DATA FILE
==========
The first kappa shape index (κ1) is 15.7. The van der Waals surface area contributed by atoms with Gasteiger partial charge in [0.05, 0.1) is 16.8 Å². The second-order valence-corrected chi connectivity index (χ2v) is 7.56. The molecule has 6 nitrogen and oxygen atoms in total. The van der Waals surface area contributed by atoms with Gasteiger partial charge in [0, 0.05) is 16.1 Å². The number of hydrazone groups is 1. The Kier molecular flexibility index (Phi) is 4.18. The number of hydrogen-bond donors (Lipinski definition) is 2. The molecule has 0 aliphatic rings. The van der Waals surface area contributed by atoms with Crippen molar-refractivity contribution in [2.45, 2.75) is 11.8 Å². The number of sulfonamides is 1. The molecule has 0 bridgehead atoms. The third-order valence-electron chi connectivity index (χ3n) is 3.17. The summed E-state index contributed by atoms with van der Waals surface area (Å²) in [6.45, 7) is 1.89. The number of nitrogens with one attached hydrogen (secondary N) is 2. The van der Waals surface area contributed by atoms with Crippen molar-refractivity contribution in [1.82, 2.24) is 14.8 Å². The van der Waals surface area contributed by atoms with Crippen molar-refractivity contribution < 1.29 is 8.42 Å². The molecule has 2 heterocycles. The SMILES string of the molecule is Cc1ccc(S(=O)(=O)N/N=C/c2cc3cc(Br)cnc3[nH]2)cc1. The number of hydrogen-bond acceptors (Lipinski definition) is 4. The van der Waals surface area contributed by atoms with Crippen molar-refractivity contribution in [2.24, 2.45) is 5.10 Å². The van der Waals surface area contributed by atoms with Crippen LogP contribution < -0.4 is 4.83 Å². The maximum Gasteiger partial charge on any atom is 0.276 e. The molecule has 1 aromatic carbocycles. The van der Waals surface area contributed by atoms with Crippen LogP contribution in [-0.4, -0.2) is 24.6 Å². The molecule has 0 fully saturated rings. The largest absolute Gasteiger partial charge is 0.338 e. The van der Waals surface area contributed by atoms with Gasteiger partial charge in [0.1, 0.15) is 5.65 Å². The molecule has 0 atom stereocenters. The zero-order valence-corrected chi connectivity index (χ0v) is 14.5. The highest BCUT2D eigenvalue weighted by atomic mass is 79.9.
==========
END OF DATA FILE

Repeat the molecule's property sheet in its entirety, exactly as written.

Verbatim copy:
The first kappa shape index (κ1) is 15.7. The van der Waals surface area contributed by atoms with Gasteiger partial charge in [0.05, 0.1) is 16.8 Å². The second-order valence-corrected chi connectivity index (χ2v) is 7.56. The molecule has 6 nitrogen and oxygen atoms in total. The van der Waals surface area contributed by atoms with Gasteiger partial charge in [0, 0.05) is 16.1 Å². The number of hydrazone groups is 1. The Kier molecular flexibility index (Phi) is 4.18. The number of hydrogen-bond donors (Lipinski definition) is 2. The molecule has 0 aliphatic rings. The van der Waals surface area contributed by atoms with Crippen molar-refractivity contribution in [2.45, 2.75) is 11.8 Å². The number of sulfonamides is 1. The molecule has 0 bridgehead atoms. The third-order valence-electron chi connectivity index (χ3n) is 3.17. The summed E-state index contributed by atoms with van der Waals surface area (Å²) in [6.45, 7) is 1.89. The number of nitrogens with one attached hydrogen (secondary N) is 2. The van der Waals surface area contributed by atoms with Crippen molar-refractivity contribution in [1.82, 2.24) is 14.8 Å². The van der Waals surface area contributed by atoms with Crippen molar-refractivity contribution < 1.29 is 8.42 Å². The molecule has 2 heterocycles. The SMILES string of the molecule is Cc1ccc(S(=O)(=O)N/N=C/c2cc3cc(Br)cnc3[nH]2)cc1. The number of hydrogen-bond acceptors (Lipinski definition) is 4. The van der Waals surface area contributed by atoms with Crippen molar-refractivity contribution in [2.24, 2.45) is 5.10 Å². The van der Waals surface area contributed by atoms with Crippen LogP contribution < -0.4 is 4.83 Å². The maximum Gasteiger partial charge on any atom is 0.276 e. The molecule has 1 aromatic carbocycles. The van der Waals surface area contributed by atoms with Crippen LogP contribution in [-0.4, -0.2) is 24.6 Å². The molecule has 0 fully saturated rings. The largest absolute Gasteiger partial charge is 0.338 e. The van der Waals surface area contributed by atoms with Gasteiger partial charge in [0.1, 0.15) is 5.65 Å². The molecule has 0 atom stereocenters. The zero-order valence-corrected chi connectivity index (χ0v) is 14.5. The highest BCUT2D eigenvalue weighted by atomic mass is 79.9.